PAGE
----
Here's the real dirt on designer soil with food on label

Plants can take root in fish, blueberries

In the Garden

August 22, 2004|By Jeffrey Dieter | Jeffrey Dieter,SUN STAFF

We live in a world of designer everything - from shoes to scarfs, watches to weights, cologne to cars, and toilet seats to tank tops. The dirt we sink our snake plants and ferns into is no longer an exception.

Move over Pro-Mix and Miracle-Gro, there's a new kid in town. It's called Cobscook Blend, a potting soil manufactured by Coast of Maine Organic Products Inc. of Portland, Maine. It sells for $6.99 for a 16-quart bag - weighing about 13 pounds - at the Whole Foods Markets in Mount Washington and Fells Point. According to the Coast of Maine Web site, Cobscook Blend "requires less watering and feeding," and includes ingredients like "fully matured and cured salmon, blueberry, and cow manure composts, aged bark, long staple sphagnum peat moss, and horticultural limestone."

But does having blueberries or salmon in our dirt actually do anything for our houseplants?

Pat Zellhoffer, of Frank's Nursery on Ebenezer Road in Baltimore County, doesn't "see any advantage at all" to adding such things as fruit or fish to a soil mixture. Frank's brand of potting soil - $1.19 for 4 pounds, and $4.99 for 40 pounds - "has many of the same ingredients" as Cobscook Blend, "but the blueberries really throw me off," said Zellhoffer, who has worked at the Frank's store for more than 13 years.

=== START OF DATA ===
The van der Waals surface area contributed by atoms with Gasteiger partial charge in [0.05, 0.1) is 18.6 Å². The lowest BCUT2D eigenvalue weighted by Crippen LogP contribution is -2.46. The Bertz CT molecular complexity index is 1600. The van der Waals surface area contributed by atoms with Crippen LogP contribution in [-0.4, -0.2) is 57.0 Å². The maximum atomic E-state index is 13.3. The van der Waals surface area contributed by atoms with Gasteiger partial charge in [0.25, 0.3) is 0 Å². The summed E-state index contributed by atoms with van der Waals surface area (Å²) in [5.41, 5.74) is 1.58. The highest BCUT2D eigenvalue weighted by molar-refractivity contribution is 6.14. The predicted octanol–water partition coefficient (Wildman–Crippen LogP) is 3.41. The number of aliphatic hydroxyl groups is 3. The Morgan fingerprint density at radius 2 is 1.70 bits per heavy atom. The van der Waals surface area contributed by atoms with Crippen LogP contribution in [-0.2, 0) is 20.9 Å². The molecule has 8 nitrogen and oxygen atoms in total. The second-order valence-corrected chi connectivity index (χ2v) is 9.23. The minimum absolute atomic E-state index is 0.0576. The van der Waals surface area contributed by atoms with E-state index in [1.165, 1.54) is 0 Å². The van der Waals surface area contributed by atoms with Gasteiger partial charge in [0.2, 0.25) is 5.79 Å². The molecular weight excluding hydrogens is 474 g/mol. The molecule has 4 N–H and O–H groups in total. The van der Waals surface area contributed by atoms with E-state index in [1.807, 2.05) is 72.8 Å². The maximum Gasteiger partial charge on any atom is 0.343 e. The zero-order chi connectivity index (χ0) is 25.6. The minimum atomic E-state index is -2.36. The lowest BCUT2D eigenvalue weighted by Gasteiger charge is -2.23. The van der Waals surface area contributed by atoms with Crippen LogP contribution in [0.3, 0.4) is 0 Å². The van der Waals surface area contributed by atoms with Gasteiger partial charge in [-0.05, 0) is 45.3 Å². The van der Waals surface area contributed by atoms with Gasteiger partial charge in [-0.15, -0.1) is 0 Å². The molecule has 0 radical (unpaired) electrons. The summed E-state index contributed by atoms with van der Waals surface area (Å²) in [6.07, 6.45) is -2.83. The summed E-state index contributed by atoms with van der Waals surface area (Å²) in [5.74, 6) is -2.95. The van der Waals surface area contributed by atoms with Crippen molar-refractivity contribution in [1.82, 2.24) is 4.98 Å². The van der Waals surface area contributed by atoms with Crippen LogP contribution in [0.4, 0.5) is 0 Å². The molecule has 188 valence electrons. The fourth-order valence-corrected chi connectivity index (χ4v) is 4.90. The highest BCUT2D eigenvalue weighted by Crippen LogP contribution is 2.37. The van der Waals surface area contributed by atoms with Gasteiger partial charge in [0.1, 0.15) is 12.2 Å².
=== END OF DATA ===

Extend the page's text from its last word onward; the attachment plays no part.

Jon Traunfeld, regional specialist with the Maryland Cooperative Extension Service, is a staunch supporter of organic products, but says there is no nutritive "advantage to having blueberries in the potting soil. It's a waste product."

"Instead of putting the waste in a landfill, certain states and industries are eliminating waste products" by putting them in potting soil, he says.

For their attention to the environment, companies such as Coast of Maine should be applauded, he says.

But Maryland gardeners who slap down $6.99 for dirt are wasting their money and not using local resources, he says. "Why use a potting soil shipped hundreds of miles from Maine when we have useable waste products and organic matter here in Maryland?" Traunfeld asks. "Certain very successful gardeners are growing seedlings in nothing but 100 percent pure compost." The best thing for your indoor and outdoor plants is right outside your door, in your own home state.

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